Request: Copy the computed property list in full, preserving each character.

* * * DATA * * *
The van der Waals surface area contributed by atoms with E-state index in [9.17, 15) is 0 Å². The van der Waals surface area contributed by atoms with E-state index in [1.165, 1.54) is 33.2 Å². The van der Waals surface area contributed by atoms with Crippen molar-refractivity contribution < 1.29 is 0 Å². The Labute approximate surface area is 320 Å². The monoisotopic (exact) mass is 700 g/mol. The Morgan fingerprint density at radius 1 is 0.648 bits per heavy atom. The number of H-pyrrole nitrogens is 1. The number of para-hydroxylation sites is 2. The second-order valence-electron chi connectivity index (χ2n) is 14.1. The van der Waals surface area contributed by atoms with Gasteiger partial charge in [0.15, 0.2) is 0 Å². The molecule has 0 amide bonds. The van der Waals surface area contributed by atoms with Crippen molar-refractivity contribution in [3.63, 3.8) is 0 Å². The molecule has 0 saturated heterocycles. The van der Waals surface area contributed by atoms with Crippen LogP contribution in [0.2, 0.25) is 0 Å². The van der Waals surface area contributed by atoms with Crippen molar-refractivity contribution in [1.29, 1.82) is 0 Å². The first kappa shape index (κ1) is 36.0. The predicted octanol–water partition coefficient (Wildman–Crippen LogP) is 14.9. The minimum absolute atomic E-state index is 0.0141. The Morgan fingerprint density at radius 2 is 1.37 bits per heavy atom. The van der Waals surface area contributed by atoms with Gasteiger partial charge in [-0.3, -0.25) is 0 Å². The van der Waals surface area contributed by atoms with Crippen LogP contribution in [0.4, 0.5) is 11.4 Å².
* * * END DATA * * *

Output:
The van der Waals surface area contributed by atoms with E-state index in [9.17, 15) is 0 Å². The van der Waals surface area contributed by atoms with E-state index in [1.165, 1.54) is 33.2 Å². The van der Waals surface area contributed by atoms with Crippen molar-refractivity contribution < 1.29 is 0 Å². The Labute approximate surface area is 320 Å². The monoisotopic (exact) mass is 700 g/mol. The Morgan fingerprint density at radius 1 is 0.648 bits per heavy atom. The number of H-pyrrole nitrogens is 1. The number of para-hydroxylation sites is 2. The second-order valence-electron chi connectivity index (χ2n) is 14.1. The van der Waals surface area contributed by atoms with Gasteiger partial charge in [0.15, 0.2) is 0 Å². The molecule has 0 amide bonds. The van der Waals surface area contributed by atoms with Crippen molar-refractivity contribution in [3.63, 3.8) is 0 Å². The molecule has 0 saturated heterocycles. The van der Waals surface area contributed by atoms with Crippen LogP contribution in [0.2, 0.25) is 0 Å². The van der Waals surface area contributed by atoms with Crippen molar-refractivity contribution in [1.29, 1.82) is 0 Å². The first kappa shape index (κ1) is 36.0. The predicted octanol–water partition coefficient (Wildman–Crippen LogP) is 14.9. The minimum absolute atomic E-state index is 0.0141. The Morgan fingerprint density at radius 2 is 1.37 bits per heavy atom. The van der Waals surface area contributed by atoms with Gasteiger partial charge in [-0.3, -0.25) is 0 Å². The van der Waals surface area contributed by atoms with Crippen LogP contribution in [0.4, 0.5) is 11.4 Å².